Immune infertility in humans correlates clinically with the presence of anti-sperm antibodies that trap (agglutinate) sperm in semen and cervical mucus. To test whether sperm-agglutinating antibodies can be effective contraceptive agents, several mouse anti-rabbit sperm (MARS) sperm- agglutinating monoclonal antibodies (mAbs) were developed that rapidly and completely agglutinate sperm: MARS-M3 (IgM), MARS-G16 (IgG3), and MARS-G17 (IgG3). Contraceptive efficacy of these mAbs was tested by mixing the mAb with 0.1 ml semen (~1/5 of a whole ejaculate) immediately before artificially inseminating rabbits paracervically. This paracervical dose of semen provided a rigorous test since it delivered several thousand times more fertilizing doses than does a human ejaculate. All of the mAbs were contraceptively effective, and MARS-G16 reduced the number of fetuses per animal by 88% and 95% with doses of 150 μg and 2 mg, respectively. The contraceptive efficacy of the MARS mAbs in the rabbit suggests that human sperm-agglutinating mAbs may be effective agents for vaginal contraception in humans.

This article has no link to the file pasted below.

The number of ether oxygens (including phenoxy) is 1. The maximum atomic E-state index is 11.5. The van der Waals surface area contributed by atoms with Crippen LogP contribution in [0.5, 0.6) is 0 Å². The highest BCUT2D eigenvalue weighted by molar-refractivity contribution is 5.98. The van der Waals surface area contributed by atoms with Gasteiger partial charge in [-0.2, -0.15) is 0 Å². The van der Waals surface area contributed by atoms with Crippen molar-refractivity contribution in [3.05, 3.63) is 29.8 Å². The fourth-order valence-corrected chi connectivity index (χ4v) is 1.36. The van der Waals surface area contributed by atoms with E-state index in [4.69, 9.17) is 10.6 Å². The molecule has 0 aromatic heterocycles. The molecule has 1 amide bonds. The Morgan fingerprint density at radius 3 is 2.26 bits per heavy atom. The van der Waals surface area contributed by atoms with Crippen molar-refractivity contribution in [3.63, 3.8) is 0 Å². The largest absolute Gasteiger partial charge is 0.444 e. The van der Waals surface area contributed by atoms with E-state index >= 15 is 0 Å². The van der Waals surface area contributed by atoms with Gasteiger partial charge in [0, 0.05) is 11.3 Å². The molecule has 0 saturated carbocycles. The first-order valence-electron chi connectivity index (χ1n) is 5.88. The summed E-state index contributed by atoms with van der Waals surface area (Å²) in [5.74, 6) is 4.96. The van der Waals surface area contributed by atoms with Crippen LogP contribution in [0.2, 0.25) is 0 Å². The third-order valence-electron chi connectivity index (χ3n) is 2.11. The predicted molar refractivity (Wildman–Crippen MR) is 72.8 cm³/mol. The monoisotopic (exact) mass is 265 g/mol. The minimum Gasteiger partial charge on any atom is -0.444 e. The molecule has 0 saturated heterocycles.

|Original language||English (US)|
|Number of pages||7|
|Journal||Biology of Reproduction|
|State||Published - Jan 1997|
ASJC Scopus subject areas
- Reproductive Medicine
- Cell Biology